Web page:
|Potential nitrogen and carbon processing in a landscape rich in milldam legacy sediments
|Year of Publication
|Weitzman JN, Forshay KJ, Kaye JP, Mayer PM, Koval JC, Walter RC
|Type of Article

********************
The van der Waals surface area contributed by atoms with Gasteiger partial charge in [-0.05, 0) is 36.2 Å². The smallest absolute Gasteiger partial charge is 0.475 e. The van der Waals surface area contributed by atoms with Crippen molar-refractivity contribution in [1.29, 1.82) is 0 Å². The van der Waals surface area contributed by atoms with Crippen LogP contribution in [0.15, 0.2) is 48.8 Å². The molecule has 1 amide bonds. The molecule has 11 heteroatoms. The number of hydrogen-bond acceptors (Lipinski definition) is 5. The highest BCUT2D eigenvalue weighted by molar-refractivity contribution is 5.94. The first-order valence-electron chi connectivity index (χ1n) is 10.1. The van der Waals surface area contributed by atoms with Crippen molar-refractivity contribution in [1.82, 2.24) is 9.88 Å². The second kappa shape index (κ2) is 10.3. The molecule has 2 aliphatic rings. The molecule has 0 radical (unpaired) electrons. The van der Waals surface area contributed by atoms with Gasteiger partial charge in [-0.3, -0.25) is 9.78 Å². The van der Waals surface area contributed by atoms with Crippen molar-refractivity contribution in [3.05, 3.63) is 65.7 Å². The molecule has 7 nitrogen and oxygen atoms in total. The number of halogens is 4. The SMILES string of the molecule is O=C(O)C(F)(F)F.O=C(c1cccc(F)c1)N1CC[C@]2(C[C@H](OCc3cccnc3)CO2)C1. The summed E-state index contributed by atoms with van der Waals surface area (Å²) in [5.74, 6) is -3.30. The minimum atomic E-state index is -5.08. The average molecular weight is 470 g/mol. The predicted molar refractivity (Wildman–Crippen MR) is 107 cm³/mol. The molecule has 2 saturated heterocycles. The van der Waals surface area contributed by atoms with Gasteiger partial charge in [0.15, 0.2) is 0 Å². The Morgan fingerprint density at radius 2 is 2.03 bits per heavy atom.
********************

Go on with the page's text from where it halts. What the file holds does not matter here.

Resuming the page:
Recent identification of the widespread distribution of legacy sediments deposited in historic mill ponds has increased concern regarding their role in controlling land–water nutrient transfers in the mid-Atlantic region of the US. At Big Spring Run in Lancaster, Pennsylvania, legacy sediments now overlay a buried relict hydric soil (a former wetland soil). We compared C and N processing in legacy sediment to upland soils to identify soil zones that may be sources or sinks for N transported toward streams. We hypothesized that legacy sediments would have high nitrification rates (due to recent agricultural N inputs), while relict hydric soils buried beneath the legacy sediments would be N sinks revealed via negative net nitrification and/or positive denitrification (because the buried former wetland soils are C rich but low in O2). Potential net nitrification ranged from 9.2 to 77.9 g m−2 year−1 and potential C mineralization ranged from 223 to 1,737 g m−2 year−1, with the highest rates in surface soils for both legacy sediments and uplands. Potential denitrification ranged from 0.37 to 21.72 g m−2 year−1, with the buried relict hydric soils denitrifying an average of 6.2 g m−2 year−1. Contrary to our hypothesis, relict hydric layers did not have negative potential nitrification or high positive potential denitrification rates, in part because microbial activity was low relative to surface soils, as indicated by low nitrifier population activity, low substrate induced respiration, and low exoenzyme activity. Despite high soil C concentrations, buried relict hydric soils do not provide the ecological services expected from a wetland soil. Thus, legacy sediments may dampen N removal pathways in buried relict hydric soils, while also acting as substantial sources of NO3− to waterways.